Some things are easier to predict than others.
Physics and engineering problems lend themselves to success in predicting future outcomes. In these types of problems, we know the variables and governing relationships involved with a high degree of confidence and we can extrapolate and interpolate.
In short, we can model these problems and forecast the future. For example, we know what the position of the sun and the moon will be tomorrow. And we know what the position will be on June 29, 2015.
There are substantial realms, however, in which prediction is harder. Some things, as Nassim Taleb points out in The Black Swan are harder to predict because they involve an element of reflexivity.
To understand the future to the point of being able to predict it you need to incorporate elements from the future itself… assume you are a special scholar in a medieval university’s forecasting department… you would need to hit upon inventions of electricity, atomic bomb, internet, airplane… Prediction requires knowing about technologies that will be discovered in the future. But that very knowledge will almost automatically allow us to start developing those technologies right away. Ergo, we do not know what we will know.
In short we fail because we are ignorant — we don’t have the knowledge.
Despite our education, fancy computers, and sophisticated modelling tools, we cannot predict the future when we possess only a partial understanding of the variables and relationships involved. Once we step outside of predicting the neat world we understand and into the world we think we understand, we become ill equipped. We don’t fully understand the variables and relationships involved — we have only partial understanding. Worse, we often don’t realize that we have a limited understanding.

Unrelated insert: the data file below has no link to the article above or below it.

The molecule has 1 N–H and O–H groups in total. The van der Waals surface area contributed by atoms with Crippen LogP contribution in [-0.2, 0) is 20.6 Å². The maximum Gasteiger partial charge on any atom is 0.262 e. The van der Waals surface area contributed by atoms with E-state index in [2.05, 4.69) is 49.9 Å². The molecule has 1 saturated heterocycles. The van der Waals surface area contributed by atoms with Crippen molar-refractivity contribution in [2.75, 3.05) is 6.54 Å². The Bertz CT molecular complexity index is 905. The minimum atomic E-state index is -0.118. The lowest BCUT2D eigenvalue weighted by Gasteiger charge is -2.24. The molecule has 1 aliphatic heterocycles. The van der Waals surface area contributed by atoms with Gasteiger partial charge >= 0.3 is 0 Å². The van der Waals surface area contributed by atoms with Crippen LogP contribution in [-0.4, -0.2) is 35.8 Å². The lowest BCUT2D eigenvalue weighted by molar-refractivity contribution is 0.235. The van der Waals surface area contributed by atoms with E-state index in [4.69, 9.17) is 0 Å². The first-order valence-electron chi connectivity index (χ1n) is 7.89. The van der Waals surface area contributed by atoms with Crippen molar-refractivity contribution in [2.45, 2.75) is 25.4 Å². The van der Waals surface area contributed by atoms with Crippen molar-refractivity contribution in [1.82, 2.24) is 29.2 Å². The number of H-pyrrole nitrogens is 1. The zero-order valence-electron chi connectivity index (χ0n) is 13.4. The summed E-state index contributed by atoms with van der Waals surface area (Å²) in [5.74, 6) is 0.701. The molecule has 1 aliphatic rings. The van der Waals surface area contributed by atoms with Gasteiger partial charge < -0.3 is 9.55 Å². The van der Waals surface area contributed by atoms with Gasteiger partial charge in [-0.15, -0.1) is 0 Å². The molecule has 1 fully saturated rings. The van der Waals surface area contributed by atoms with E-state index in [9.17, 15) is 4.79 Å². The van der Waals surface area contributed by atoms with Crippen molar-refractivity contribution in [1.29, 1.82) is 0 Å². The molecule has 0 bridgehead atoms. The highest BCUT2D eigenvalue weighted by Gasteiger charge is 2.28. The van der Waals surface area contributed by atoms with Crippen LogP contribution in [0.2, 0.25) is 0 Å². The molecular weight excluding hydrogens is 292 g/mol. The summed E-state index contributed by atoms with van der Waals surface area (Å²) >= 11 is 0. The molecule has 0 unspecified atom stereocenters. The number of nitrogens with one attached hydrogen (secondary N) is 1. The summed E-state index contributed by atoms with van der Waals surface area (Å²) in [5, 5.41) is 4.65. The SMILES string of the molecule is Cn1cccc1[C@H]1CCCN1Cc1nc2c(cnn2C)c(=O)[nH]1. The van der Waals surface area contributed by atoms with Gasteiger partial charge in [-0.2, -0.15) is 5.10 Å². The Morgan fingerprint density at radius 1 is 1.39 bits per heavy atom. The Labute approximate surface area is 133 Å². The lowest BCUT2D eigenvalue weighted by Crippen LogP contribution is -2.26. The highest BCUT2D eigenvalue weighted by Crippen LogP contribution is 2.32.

In these situations, the further into the future we try to predict, the more prone to error we are. We can, for instance, predict the path of a hurricane for the next few hours with a reasonable degree of accuracy. Yet the further into the future we try to predict the path, the more error prone we become.
I want to explore more about what type of problems lend themselves to predictability. How can we recognize these problems? How can we avoid the siren song of experts predictions?
This paper is a good place to start.
According to the authors, there are two distinct issues associated with forecasting: accuracy and uncertainty. And, there are “three types of predictions: (a) those involving patterns, (b) those utilizing relationships, and (c) those based primarily on human judgment.”
Each of these are covered in detail in the paper, however, I want to highlight some of the interesting tidbits.